Viking runes are not, as you might expect, the equivalent of our alphabet. In fact, they differ from most forms of writing, both ancient and modern, as we shall see in this Viking Runes Homeschool Lesson.
Odin (known also as Woden), one of the principal gods of Norse lore, was essentially a god of war and a protector of heroes. The Vikings portrayed him as an old man with a flowing beard, one eye and a floppy hat (see below). The main reason I include him here is that the Norse people generally associated him with runes. Myth has it that he impaled himself in the heart on the eternal green ash tree, Yggdrasil. In Norse mythology, Yggdrasil was a giant ash which supported the whole universe. It’s trunk pokes through the centre of the Norse spiritual cosmos. In hanging himself from Yggdrasil for nine days and nine nights, Odin hoped to discover the real meaning of the runes:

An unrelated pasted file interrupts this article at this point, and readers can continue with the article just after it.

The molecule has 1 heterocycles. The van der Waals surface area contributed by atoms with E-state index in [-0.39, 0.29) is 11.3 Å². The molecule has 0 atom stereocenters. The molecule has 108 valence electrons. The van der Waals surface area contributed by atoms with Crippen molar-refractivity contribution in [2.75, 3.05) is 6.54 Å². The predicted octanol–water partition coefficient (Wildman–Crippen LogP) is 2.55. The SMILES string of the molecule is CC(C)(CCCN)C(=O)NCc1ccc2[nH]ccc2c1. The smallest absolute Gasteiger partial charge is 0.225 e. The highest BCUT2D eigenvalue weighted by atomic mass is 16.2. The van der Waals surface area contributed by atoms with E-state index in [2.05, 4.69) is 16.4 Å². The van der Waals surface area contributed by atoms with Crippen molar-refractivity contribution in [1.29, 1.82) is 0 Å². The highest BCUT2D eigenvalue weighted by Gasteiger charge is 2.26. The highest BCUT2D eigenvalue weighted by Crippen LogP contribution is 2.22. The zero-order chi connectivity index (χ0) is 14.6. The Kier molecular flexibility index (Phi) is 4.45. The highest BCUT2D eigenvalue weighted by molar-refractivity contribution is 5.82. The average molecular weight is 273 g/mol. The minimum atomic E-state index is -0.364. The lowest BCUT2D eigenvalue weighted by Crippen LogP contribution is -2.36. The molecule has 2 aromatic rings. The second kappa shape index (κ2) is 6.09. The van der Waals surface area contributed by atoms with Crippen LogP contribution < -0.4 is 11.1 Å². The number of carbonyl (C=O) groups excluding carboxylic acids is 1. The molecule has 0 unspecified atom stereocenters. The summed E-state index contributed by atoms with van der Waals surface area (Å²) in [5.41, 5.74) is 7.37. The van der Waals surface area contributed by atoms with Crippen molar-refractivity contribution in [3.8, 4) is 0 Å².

Sacredness of the Viking Runes
You would be forgiven for assuming that runes were simply another type of old alphabet, a means of writing and communicating. However, they are so much more than mere letters. Odin believed the runes held a sacred meaning. The Viking people believed that the rune symbols sprang from the Well of Urd. The Well of Urd, according to legend, was the source of all fate. The Norns used these runes to carry the fate to Yggdrasil, to the nine worlds held within its branches. In making this sacrifice, at great risk to himself, Odin hoped to learn of the deep meanings hidden within the runes. This knowledge, he felt, would give him immense wisdom and power.
In view of this, runes were therefore not letters as we would understand but symbols which contained hidden virtues of great potency within themselves of an ethereal and magical nature.